Defence culture, challenge of Europe
Students from International Office attend congress International Defence in Jaca
The need for a greater defence culture in Europe, and particularly in Spain, was one of the main conclusions of the XXVI International Defence congress held in Jaca at the beginning of October, under the degree scroll "Europe's Challenges: Comprehensive Response to Shared Risks". The meeting was attended by some twenty students from the University of Navarra. International Office of the University of Navarra.
Organised by the Chair Miguel de Cervantes of the General Military Academy and the Chair Peace, Security and Defence of the University of Zaragoza, the congress was attended by a large audience of thirteen nationalities, both civilian and military. Among the latter were cadets from the United States, Colombia and France, as well as Spain.
One of the objectives of the conference was to promote Defence culture, since, as the journalist Ángel Expósito said at the beginning of the sessions, "a soldier is worth what the support of his society is worth, and Spain fails in Defence culture". Expósito, former director of the ABC newspaper and host of one of the main programmes on the Cope channel, also called for a greater presence of educational elements of defence culture at different levels of study. This issue was also the subject of other communications and talks, in which a variety of tools, portals and think tanks were presented with which to acquire greater knowledge at subject de Defensa.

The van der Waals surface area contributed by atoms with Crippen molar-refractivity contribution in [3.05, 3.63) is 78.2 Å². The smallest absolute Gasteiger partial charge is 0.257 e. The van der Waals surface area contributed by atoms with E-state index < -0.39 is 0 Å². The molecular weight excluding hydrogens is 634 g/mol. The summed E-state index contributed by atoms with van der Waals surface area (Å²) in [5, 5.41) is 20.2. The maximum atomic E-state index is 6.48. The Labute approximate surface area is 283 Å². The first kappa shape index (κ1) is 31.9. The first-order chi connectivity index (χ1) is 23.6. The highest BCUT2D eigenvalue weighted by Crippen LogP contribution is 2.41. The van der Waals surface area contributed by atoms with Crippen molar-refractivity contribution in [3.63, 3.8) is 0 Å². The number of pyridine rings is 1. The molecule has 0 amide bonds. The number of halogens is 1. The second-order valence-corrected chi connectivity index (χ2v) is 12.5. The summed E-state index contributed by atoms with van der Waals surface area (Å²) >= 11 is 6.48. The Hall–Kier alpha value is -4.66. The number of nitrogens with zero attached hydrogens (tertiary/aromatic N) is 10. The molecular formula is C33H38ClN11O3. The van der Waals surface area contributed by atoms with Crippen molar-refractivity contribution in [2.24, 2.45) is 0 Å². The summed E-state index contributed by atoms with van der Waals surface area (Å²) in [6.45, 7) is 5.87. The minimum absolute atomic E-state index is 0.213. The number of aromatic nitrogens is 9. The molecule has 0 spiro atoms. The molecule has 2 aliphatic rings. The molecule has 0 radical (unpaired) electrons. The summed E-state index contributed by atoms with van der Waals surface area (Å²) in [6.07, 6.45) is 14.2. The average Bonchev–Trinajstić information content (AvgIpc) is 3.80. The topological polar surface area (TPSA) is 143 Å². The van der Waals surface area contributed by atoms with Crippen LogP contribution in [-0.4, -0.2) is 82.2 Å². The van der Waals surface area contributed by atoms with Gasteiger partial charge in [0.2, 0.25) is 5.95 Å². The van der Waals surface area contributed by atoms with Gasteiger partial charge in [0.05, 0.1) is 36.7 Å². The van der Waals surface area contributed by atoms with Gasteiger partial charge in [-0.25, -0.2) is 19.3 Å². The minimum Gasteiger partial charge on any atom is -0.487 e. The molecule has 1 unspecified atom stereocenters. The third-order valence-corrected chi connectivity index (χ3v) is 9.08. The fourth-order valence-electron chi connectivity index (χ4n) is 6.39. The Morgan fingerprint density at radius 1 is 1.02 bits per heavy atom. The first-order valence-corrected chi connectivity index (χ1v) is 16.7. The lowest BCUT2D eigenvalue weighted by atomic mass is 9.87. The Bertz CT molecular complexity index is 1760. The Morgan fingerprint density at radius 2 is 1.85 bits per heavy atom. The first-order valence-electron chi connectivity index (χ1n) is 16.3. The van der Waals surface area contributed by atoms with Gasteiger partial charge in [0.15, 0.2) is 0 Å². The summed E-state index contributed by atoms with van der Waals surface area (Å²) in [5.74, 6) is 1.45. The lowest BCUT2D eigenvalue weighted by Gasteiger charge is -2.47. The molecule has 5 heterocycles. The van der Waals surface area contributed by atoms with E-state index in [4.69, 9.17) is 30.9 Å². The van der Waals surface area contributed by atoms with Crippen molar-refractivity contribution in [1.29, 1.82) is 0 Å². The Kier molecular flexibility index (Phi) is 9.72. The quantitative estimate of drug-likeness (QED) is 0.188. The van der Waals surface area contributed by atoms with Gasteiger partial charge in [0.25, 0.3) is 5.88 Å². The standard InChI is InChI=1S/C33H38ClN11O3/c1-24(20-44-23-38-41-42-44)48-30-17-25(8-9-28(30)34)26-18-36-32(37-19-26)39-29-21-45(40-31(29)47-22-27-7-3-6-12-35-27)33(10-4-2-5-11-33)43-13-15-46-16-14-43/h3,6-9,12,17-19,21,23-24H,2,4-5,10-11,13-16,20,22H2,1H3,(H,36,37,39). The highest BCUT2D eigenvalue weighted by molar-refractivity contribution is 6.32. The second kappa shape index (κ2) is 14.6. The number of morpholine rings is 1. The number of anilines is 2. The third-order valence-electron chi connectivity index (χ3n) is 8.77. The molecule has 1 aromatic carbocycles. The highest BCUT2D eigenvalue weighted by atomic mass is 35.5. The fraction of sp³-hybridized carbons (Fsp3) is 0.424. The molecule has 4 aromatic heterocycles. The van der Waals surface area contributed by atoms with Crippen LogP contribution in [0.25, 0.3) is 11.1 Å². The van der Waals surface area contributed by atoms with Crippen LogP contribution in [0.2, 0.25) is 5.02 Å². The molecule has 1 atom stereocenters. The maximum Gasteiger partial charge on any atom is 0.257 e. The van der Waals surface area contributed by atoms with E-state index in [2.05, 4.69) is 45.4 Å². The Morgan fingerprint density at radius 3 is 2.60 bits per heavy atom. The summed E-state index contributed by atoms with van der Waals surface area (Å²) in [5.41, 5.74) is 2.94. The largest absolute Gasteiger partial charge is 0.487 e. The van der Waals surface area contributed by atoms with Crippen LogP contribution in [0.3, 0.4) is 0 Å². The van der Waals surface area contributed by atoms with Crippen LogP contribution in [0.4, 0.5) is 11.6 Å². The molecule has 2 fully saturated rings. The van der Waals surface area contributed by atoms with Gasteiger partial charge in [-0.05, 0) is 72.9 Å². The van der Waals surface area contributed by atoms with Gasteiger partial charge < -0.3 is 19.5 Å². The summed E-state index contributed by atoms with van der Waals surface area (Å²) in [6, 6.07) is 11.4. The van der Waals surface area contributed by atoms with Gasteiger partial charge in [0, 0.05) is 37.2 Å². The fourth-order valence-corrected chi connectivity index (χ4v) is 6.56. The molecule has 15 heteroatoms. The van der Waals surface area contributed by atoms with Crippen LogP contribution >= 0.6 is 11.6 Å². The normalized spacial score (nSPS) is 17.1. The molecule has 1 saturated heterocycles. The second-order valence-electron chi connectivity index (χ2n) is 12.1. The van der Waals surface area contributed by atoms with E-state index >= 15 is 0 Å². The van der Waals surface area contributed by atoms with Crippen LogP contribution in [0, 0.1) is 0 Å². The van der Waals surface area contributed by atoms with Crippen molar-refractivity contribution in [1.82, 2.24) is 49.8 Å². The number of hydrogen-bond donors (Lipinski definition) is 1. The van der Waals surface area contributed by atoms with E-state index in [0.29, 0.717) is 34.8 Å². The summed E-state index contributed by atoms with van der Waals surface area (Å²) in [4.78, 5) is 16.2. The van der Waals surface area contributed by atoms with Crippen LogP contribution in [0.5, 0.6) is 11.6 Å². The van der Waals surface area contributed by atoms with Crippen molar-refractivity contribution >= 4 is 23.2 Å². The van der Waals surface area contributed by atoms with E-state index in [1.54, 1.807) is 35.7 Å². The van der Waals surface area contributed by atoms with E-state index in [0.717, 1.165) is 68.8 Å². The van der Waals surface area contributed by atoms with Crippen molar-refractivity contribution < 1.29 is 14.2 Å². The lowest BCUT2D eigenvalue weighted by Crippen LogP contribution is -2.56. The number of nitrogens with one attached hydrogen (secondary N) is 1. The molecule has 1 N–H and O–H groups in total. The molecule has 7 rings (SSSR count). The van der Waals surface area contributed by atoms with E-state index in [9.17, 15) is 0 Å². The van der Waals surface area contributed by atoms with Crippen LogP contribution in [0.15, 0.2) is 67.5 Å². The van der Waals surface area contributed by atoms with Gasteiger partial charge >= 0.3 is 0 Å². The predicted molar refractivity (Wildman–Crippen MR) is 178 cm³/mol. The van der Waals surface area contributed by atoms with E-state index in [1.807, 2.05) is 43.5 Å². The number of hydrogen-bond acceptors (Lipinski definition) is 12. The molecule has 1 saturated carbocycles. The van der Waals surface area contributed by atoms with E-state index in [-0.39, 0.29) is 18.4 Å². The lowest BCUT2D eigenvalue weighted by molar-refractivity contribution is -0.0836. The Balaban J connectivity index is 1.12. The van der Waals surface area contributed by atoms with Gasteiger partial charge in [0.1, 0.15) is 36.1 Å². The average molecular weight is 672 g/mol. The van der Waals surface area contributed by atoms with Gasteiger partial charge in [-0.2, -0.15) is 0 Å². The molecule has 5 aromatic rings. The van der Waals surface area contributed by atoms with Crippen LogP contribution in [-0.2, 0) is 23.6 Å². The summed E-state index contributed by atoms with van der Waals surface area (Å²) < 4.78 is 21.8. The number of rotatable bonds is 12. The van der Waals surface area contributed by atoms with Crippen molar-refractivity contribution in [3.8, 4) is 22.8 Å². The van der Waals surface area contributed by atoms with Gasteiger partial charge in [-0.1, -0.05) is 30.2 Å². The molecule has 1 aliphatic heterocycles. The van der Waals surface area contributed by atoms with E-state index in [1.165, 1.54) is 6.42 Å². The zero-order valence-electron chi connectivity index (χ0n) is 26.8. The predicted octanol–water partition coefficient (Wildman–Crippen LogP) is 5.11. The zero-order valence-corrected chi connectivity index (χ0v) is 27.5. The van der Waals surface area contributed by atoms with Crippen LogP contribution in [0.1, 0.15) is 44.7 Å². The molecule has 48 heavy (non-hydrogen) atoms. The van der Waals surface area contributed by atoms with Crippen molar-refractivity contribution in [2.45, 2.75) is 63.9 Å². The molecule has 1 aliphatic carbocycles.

Another of the main themes of congress was the evolution of warfare, which today is not only fought on land, at sea and in the air, but electronic warfare is taking on a fundamental role. Spain's various cyber-defence units, especially the Joint Cyber-Defence Command and Incibe, are dedicated to dealing with cyber-threats from the remotest parts of the globe, the daily number of which exceeds tens of thousands.
Continuing in the field of cyber defence and taking into account the recent defeat of Daesh, the future of counterterrorism was analysed by several speakers. They explained the EU's internal and external policies, as well as its strengths and weaknesses, including the fact that the EU does not have its own intelligence service as such, but has a joint body under the European Foreign Service.
The activities of congress included a visit to the barracks of the Galicia 64th Mountain Hunters Regiment, the "sister" regiment of the America 66th in Pamplona. The visit included attend to the soldiers' routine, to see much of the equipment they use in operations and training - from tools to weapons and armoured vehicles - and to be able to talk to them.